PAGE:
Since June 1st is the official kick-off of Pride Month rainbows will be everywhere, so why not on your plate? It's time to join the festivities and give this trend a try. You'll be the star at your next backyard party or potluck because, let's face it, food tastes better when it's pretty and colourful.
With the abundance of fresh fruits and vegetables available this season, we are embracing the bright and colourful options that await us at the market. Delicious and packed with flavour, we look forward to filling our carts with crisp asparagus, ripe avocado, sweet pineapple and leafy greens, to name a few.
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These five-minute smoothie bowls are super easy and fast to whip up. These colourful bowls are packed with flavour and loads of nutrients that will keep you feeling fresh, awake and energized.
It depends on which smoothie/juice junkie you ask. One thing is for sure; the marketing for popular blender brands surpasses that of any juicer. When was the last time you heard someone talk about their juicer? Let the great debate begin!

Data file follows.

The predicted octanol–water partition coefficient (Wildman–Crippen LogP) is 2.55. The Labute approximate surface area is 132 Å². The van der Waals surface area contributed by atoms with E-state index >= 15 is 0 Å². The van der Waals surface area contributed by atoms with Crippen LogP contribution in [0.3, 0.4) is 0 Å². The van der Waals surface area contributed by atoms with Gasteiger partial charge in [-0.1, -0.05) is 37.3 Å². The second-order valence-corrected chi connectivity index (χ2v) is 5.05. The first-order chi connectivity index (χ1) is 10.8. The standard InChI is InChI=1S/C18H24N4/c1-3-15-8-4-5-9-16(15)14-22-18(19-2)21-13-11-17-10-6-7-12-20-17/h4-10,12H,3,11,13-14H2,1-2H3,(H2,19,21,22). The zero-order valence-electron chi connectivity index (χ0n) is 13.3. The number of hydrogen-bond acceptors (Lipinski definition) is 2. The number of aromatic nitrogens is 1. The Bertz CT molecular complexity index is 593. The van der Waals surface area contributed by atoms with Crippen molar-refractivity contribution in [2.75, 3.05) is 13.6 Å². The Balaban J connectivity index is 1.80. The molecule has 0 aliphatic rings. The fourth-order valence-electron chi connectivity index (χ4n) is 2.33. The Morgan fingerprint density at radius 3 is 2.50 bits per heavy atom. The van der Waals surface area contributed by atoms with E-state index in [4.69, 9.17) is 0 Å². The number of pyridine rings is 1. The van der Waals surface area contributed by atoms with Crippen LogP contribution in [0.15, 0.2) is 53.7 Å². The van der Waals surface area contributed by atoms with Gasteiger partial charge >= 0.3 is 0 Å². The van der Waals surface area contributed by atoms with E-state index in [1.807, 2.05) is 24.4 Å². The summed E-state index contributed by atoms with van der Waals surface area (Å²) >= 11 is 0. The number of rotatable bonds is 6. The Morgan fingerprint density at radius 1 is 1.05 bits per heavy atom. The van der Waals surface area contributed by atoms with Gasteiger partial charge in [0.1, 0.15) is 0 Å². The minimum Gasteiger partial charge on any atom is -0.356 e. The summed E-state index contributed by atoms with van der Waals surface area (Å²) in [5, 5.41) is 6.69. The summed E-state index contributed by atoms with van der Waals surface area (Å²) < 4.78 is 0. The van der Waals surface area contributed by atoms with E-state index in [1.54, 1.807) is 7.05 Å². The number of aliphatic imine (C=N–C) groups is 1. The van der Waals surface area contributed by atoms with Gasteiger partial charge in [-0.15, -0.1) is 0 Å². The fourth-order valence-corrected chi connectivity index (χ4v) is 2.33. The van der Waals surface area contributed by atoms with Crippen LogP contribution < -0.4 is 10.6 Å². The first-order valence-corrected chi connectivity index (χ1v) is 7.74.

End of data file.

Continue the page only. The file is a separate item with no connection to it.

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Ontario produces more asparagus than the rest of Canada combined, with 90 growers alone in the province; this amounts to 3500 acres worth of asparagus to harvest from. It is a $25 million dollar industry. Due to asparagus farmers investing in this kind of research and breeding, initially, it was a success story. But circumstances quickly changed.
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Sure, we all know a tomato is technically a fruit and that rhubarb is actually a vegetable, but do you know why? In the video above by SciShow, we get a refresher on grade-school science and re-learn...
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The data also clearly show you get a benefit even if you don't eat five servings a day. One serving a day gives you very roughly a 10 per cent relative mortality benefit, two servings, a 15 per cent benefit, three servings, a 20 per cent benefit, four servings, a 25 per cent benefit -- and then once you get to five servings, that is basically it.
As a dietitian, I'm often posed nutrition and fitness questions by my clients, friends and family. Free and mainly confusing advice from non-food and nutrition experts and often the media makes my role as a communicator both interesting and challenging at times. Let's explore the top three subjects I'm frequently asked about, in order to set the record straight on some common questions.
Canadians are not meeting the Food Guide recommendations, especially when it comes to eating enough fruit and vegetables. Part of the problem is knowing how many fruits and vegetables we need to eat in a day and what a serving size should be. Guess what? We all have a terrific tool at our disposal to help us eat healthy -- our dinner plate.